2019 WASA Legislative Platform

WASA believes that the commitment of resources to the education and welfare of the
children of Washington State 
is an investment in the quality of our future.

We believe that effective school leaders initiate and manage change resulting in a
system of K–12 education in which all students receive a quality education.

School districts need to support their students and staff before—and after—a crisis occurs and providing sufficient nurses, mental and behavioral health counselors, and school security is an effective strategy. Unfortunately, current funding does not provide sufficient staffing support for schools. WASA urges the Legislature to enhance staff allocations, with a priority of providing additional staff in the categories of Health and Social Services (including school nurses and mental health counselors), Guidance Counselors, and Student and Staff Security. The Legislature is strongly encouraged to invest in the state’s nine Educational Service Districts to create and support comprehensive Regional Safety Centers.

The Legislature has provided significant increases in K–12 education funding to comply with the constitutional paramount duty. The additional investments in basic education provided to implement EHB 2242 (2017) and E2SSB 6362 (2018) are appreciated; however, the Legislature must provide consistent and equitable resources to all school districts that will positively impact opportunities and learning of all K–12 children. Portions of the new education funding structure continue to need revisions, including:

  • Special Education. The 2018 Legislature increased the special education excess cost multiplier, which increased per student funding; however, the increase was minimal. Special education continues to be underfunded, forcing many districts to use limited—and decreasing—local levy funds to backfill the state’s funding gap.
  • Levies and Local Effort Assistance. Inequities between districts were exacerbated by capping levy authority of property rich districts at a higher level than neighboring property poor districts—while diminishing levy capacity for all districts at the same time. While legislators stated their intent to “reform” levy/LEA policies in 2018, no action was taken.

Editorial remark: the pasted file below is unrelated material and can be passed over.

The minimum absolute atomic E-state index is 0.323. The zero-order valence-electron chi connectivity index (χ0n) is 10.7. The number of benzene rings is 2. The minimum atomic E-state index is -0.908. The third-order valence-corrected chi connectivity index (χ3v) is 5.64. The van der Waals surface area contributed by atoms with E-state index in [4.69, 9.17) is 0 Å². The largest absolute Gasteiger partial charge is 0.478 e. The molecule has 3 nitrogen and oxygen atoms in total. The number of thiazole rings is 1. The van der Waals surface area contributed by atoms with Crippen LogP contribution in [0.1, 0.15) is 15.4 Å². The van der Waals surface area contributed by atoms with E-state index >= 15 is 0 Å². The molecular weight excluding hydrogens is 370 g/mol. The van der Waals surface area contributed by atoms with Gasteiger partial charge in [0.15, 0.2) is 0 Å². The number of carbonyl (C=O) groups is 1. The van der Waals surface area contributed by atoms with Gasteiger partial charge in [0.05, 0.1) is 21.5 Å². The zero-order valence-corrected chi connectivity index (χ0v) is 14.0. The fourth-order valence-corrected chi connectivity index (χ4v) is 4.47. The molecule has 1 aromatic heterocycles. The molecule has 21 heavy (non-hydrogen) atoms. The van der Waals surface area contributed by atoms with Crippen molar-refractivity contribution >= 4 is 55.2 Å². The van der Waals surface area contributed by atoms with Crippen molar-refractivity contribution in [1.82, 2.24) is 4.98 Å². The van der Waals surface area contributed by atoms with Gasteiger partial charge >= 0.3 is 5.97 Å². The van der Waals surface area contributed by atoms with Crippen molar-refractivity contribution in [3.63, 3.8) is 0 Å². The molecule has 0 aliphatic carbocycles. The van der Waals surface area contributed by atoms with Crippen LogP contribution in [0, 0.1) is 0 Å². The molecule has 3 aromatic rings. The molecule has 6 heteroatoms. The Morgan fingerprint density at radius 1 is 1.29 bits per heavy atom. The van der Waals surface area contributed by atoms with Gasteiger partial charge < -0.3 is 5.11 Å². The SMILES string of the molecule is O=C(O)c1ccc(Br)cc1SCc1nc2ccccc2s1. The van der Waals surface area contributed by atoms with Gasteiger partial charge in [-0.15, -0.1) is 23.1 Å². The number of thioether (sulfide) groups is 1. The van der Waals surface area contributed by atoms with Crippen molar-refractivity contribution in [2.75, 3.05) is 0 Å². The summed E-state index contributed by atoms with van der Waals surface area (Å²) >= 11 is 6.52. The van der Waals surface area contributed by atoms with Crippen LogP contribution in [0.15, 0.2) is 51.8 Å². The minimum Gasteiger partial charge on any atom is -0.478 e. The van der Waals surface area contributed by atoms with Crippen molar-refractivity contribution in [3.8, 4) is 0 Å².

• Salary Allocations and State Schedule. The new education funding model eliminated the state Salary Allocation Model and instituted a new one-size-fits-all statewide average salary allocation, while also eliminating the staff mix factor. The 2018 Legislature reconsidered the decision to eliminate staff mix and instituted a new Experience Factor. Assisting less than 60 districts, however, the adjustment is not as broad-based as desired or needed. Another compensation consideration is health benefits; as the new School Employees’ Benefits Board is implemented, the Legislature must ensure school employee health benefit costs for all covered employees are borne by the state, preventing unfunded mandates on school districts.
  • Regionalization. Legislators generally understood EHB 2242’s regionalization plan forced inequities and would likely pit districts against one another; however, the final “correction” adopted in 2018 only assisted six districts. Regionalization methodology and application of regionalization factors must continue to be evaluated and corrected.


WASA urges the Legislature to: advance a constitutional amendment to the people authorizing school district bond issues to be approved with a simple majority vote; enhance the State’s investment in K–12 construction by updating the current, outdated funding formulas for the Construction Cost Allowance and Student Space Allocation to ensure funding more closely reflects actual construction costs and educational space needs; provide school districts that have difficulty passing local bonds with capital funds to support necessary new construction or modernization; and invest in safety-related school facility costs.

The current state budget structure cannot accommodate both stable and ample basic education funding and sufficient resources for other vital state programs. WASA supports expanded state resources or a restructured tax system to ensure ample, sustainable, and equitable revenues to enable the Legislature to support K–12 education and also prevent drastic reductions of other necessary government services—which would have significant impacts on K–12 education.


Approved by the WASA Legislation and Finance Committee 5–2018, Revised 9–2018
Approved by the WASA Board of Directors 5–2018, Revised 10–2018

Washington Association of School Administrators
825 Fifth Avenue SE | Olympia, WA 98501 | 360.489.3642 | 800.859.9272 | 

WASA is a statewide organization representing 1,600 active and retired public school superintendents and administrators.